Standard fanfic disclaimer that wouldn't last ten seconds in a court of law: These aren't my characters. I'm just borrowing them for, um, typing practice. Yeah, that's it, typing practice. This is an amateur work of fiction; no profit was made from its writing or publication. Originally published in the fanzine Of Dreams and Schemes 23.

The Hitchhiker

The Master/The Incredible Hulk

Susan M. M.

Southern California, 1984

It was a rainy November afternoon. Max Keller was driving his black van on Highway 5, about a hundred miles north of Los Angeles. A man who looked old enough to be his grandfather, but wasn't, sat in the passenger seat: his travelling companion and teacher, John McAllister. On the dashboard was a small cage, where a hamster ran merrily in his wheel.

McAllister jutted his chin at a solitary figure trodding alongside the road. "Looks like he forgot his umbrella."

Max nodded. He was a young man, still in his early twenties, with curly brown hair and blue eyes that sparkled merrily.

The man heard the van coming up behind him. He turned his head and stuck out his thumb.

"Do you suppose his car broke down?" Max asked.

"I don't see a gas can," McAllister noted.

"Do you mind?" Max asked, slowing down without waiting for an answer. "It's awful wet."

McAllister shrugged. "It's your car. And this rain doesn't look like it's going to let up any time soon." The white-haired man did not bother to lecture Max on the dangers of picking up hitchhikers. He and Max were both able to take care of themselves. He was a ninja master, and Max was his apprentice.

Max pulled the van over to the side of the road. The thoroughly soaked hitchhiker hurried over to them. "Which way are you going?"

"South, to Sunnydale." The hitchhiker was in his mid-to-late thirties, and might have been considered handsome if he weren't currently doing a Rich Little-quality impersonation of a drowned rat. His eyes were brown, but his hair was so water-logged that Max couldn't tell if it was black or merely dark brown.

"We're not going that far, but we are headed in that direction. We can take you partway, at least give you a chance to dry off," Max invited. "Hop in."

"Thanks." He hurried to the back of the van, opened the door, and climbed in.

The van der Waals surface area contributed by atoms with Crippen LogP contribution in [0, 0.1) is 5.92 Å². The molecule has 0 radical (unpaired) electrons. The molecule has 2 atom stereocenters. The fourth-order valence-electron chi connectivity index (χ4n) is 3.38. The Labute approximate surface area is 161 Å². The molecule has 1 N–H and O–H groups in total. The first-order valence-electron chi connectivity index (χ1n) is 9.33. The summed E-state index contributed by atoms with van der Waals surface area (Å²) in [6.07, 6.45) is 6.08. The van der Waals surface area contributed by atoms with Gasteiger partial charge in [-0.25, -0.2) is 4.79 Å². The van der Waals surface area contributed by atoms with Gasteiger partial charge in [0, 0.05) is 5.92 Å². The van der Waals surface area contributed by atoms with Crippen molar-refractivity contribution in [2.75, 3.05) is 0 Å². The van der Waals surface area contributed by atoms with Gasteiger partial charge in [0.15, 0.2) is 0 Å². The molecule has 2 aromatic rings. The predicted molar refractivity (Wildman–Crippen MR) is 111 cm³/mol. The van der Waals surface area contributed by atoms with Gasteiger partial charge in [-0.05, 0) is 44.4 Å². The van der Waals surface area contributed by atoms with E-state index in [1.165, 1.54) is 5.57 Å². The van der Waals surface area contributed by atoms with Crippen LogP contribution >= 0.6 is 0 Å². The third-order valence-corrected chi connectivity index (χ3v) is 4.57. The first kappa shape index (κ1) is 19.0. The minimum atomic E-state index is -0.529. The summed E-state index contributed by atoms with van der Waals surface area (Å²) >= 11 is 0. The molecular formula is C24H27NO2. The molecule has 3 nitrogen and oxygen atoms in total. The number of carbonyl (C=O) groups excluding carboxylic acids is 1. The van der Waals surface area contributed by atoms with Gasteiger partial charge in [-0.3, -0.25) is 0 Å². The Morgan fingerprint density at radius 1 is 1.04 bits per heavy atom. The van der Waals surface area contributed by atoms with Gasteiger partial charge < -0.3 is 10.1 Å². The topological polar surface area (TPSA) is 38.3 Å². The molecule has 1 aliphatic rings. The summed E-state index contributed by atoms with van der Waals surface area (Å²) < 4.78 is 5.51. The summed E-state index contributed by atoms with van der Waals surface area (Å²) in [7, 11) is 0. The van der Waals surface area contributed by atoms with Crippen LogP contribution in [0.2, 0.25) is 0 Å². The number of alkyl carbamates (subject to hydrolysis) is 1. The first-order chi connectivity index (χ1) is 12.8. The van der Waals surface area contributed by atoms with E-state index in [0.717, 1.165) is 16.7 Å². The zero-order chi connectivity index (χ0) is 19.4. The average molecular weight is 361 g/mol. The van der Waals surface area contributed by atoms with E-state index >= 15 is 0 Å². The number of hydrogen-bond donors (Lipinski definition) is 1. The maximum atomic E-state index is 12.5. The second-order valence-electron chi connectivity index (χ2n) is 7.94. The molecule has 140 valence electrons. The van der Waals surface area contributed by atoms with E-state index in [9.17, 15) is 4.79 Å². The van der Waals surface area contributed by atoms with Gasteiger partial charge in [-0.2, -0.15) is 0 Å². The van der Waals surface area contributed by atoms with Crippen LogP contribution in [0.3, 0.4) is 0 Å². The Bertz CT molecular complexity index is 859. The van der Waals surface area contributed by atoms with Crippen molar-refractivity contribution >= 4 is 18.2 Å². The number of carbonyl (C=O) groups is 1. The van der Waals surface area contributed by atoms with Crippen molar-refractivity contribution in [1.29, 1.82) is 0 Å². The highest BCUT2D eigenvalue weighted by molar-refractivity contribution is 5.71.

"If you check that duffle bag, I think there's a towel in there," McAllister called back.

"Thanks." Setting his backpack down, the hitchhiker grabbed the duffle bag and began rummaging through it.

"You should always know where your towel is," Max quoted.

The stranger chuckled. "You're a Douglas Adams fan?"

Max nodded. "Guilty as charged. Name's Max Keller."

"John Peter McAllister," the old man introduced himself. "And you are?"

"David Baxter," the hitchhiker lied. Finding the towel, he dried himself off as best he could.

"And this is Henry," Max introduced the hamster.

David looked at the hamster. "Hello, Henry." He took a second look at the cage. It looked like it was welded in place on top of the van's engine cover. Someone had gone to a lot of trouble to make sure Henry was safe and comfortable.

The inside of the van had a comfortably cluttered feel to it – not so much messy as lived in. An overhead light provided illumination. A dirt bike was carefully secured so it wouldn't be jostled in transit. A somewhat tattered picture of a swimsuit clad Farrah Fawcett was taped to one wall. In addition to the duffle bag, there were some suitcases, a guitar case, and two sleeping bags carefully stowed to one side.

The three men talked about the weather for a few minutes, and then football. But in just a few questions, Max and McAllister heard deep, even breathing instead of answers. They lowered their voices, and continued discussing the San Diego Chargers game against the Green Bay Packers.

### ### ###

McAllister gently touched David's shoulder. "Mr. Baxter?" The dark-haired hitchhiker didn't stir. He shook him slightly. "David?"

"Huh?" Brown eyes opened.

"We're stopping for dinner. C'mon," McAllister invited.

"Um, I –"

"I'll treat," McAllister offered.

David hesitated, unwilling to accept charity, but not having much choice if he wanted to eat. And he was hungry.

"Since you've had a nap, maybe you'd be wiling to spell Max as driver?" McAllister asked. "He could use a break."

David nodded. That wasn't taking charity. That was barter.

"You must have been tired. You didn't even stir when we stopped for gas." McAllister led the way out of the van. "Oops." He nearly stepped on a magazine.

"Must have dropped that when I dozed off." David picked up the magazine.

It was folded over to an article. McAllister glanced at the title: 'A Comparison of the Effects of Gamma Radiation on Plant Cells and Animal Cells,' by Dr. Rose Morgan, Associate Professor of Biology, UC Sunnydale. "Just a little light reading?"

David shrugged. "I like science."

McAllister just nodded. It wasn't any of his business, and Lord knew, he had secrets enough of his own. But he sensed that David wasn't telling the whole truth.

The diner was older than David, but probably younger than McAllister, and a little shabby, but the smells coming from the kitchen were tempting. About half the tables were full, despite the fact it was only ten to five.

"Looks like we're not the only ones who decide to have an early dinner and get out of the rain," Max commented to the woman who led them to their table.